Last weekend stormsearch and I went to Linlithgow. It's twenty minutes on the train, a pleasant walk around the loch, feed the swans, pub lunch, buy interesting foodstuffs, and come back home in time for tea.
(Plus Jehane got savaged by coots. It's worth the price of admission simply for that.)
For one thing, this was the first time in living memory that I got a Saturday and Sunday off work together, like normal people do, and I was somewhat concerned about what to do with it. So, on Saturday, J & I went to Largs for the day. It's two and a half hours on the train, but we'd factored this into the schedule well in advance, and allocated plenty of time for me to acquire the necessary baguette and mocha latte before the train left. What we did not factor in was that Equal Opportunities Legislation apparently allows the afterbirth to apply for jobs serving sandwiches in Upper Crust.
Cumberland Sausage Baguette and a cinnamon danish, please.Yer wha'?Cumberland... sausage... baguette... and... a... cinnamon... danish... please.Wass sossbagget?You see there, on the label, where it saysCumberland Sausage Baguette, Served Hot? That there, next to it, would be a Cumberland sausage baguette. I'd like one of those, and—
I had a paper bag perfunctorily thrust at me.Now, the next thing it said on the label was,Served hot... do you think you could manage that?
At some point I had to cut my losses and run for the train, which led to my declaring, somewhat breathlessly, just as we passed the two useless armed policemen standing on the concourse:
...and if I stamped on the fucker's head until nothing was left but a thin red smear, I would be the one who went to jail.... We arrived at the train in enough time to press the
DOOR OPEN button but not soon enough to prevent it pulling away.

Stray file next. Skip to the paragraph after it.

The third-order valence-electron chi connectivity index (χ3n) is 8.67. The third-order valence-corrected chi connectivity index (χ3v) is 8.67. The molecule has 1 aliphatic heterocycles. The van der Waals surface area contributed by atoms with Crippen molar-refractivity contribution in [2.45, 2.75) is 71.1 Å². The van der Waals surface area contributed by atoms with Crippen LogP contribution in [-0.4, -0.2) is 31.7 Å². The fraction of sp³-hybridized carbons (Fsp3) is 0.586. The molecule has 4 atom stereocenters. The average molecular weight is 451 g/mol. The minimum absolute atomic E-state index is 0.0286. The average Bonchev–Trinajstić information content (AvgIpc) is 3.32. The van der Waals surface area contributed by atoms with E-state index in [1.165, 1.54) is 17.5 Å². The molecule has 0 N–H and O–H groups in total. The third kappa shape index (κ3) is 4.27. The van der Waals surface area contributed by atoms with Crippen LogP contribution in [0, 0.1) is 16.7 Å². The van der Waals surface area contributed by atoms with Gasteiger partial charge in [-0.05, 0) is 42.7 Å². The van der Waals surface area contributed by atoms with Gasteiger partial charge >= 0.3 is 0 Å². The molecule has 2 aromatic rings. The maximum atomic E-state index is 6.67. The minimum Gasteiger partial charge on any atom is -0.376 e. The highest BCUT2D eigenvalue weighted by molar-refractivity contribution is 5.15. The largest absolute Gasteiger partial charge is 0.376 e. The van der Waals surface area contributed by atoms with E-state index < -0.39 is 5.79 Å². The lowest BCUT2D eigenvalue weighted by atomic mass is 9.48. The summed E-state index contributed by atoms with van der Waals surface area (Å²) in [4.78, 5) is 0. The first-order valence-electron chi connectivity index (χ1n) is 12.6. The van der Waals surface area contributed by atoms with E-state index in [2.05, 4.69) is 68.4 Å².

Since we now had to wait for the next train, I had enough time to go back and say
I'd like the sauce you forgot to offer me, and the cinnamon danish I already ordered, Thank You.
Subsequently, overheard in Waverley station yesterday morning was the following exchange:
Bing bong. In order to comply with recent legislation, and for your comfort and safety, smoking is not permitted in this station.Comfort?! Whose FUCKING COMFORT?!...Paul, I think you should go and have a cigarette.Fine. We're in a train station. Let's go and have a cigarette in a CIVILIZED FUCKING COUNTRY!
By the time we got to Glasgow Queen Street I had a splitting headache from all the teeth-clenching and jaw-grinding I'd been doing. We left Glasgow Central an hour later than planned, but I had Jehane's industrial-strength prescription painkillers and I was doing okay.
We had fish and chips in Largs, met lots of dogs, and then took the ferry over to the Isle of Cumbrae. The CalMac Ro-Ros are some sort of major iconic feature of Scotland, but this was the first time I'd ever been on one. It's odd how much better I feel, instantly, the moment I'm standing on something that floats.
We had a poke around the Isle of Cumbrae and wandered around Millport. J & I had been here before on Alba, but we hadn't gone ashore: having actually stood on the pier, I was a little disturbed to realize that not only had I been here on Royalist twelve years previously, it was in fact the place (and not Campbeltown as I'd half-remembered) where the Last Great Tall-Ship Battle had taken place. Subsequently it turned out that I knew the entire street pattern, having been here once on shore leave in 1995.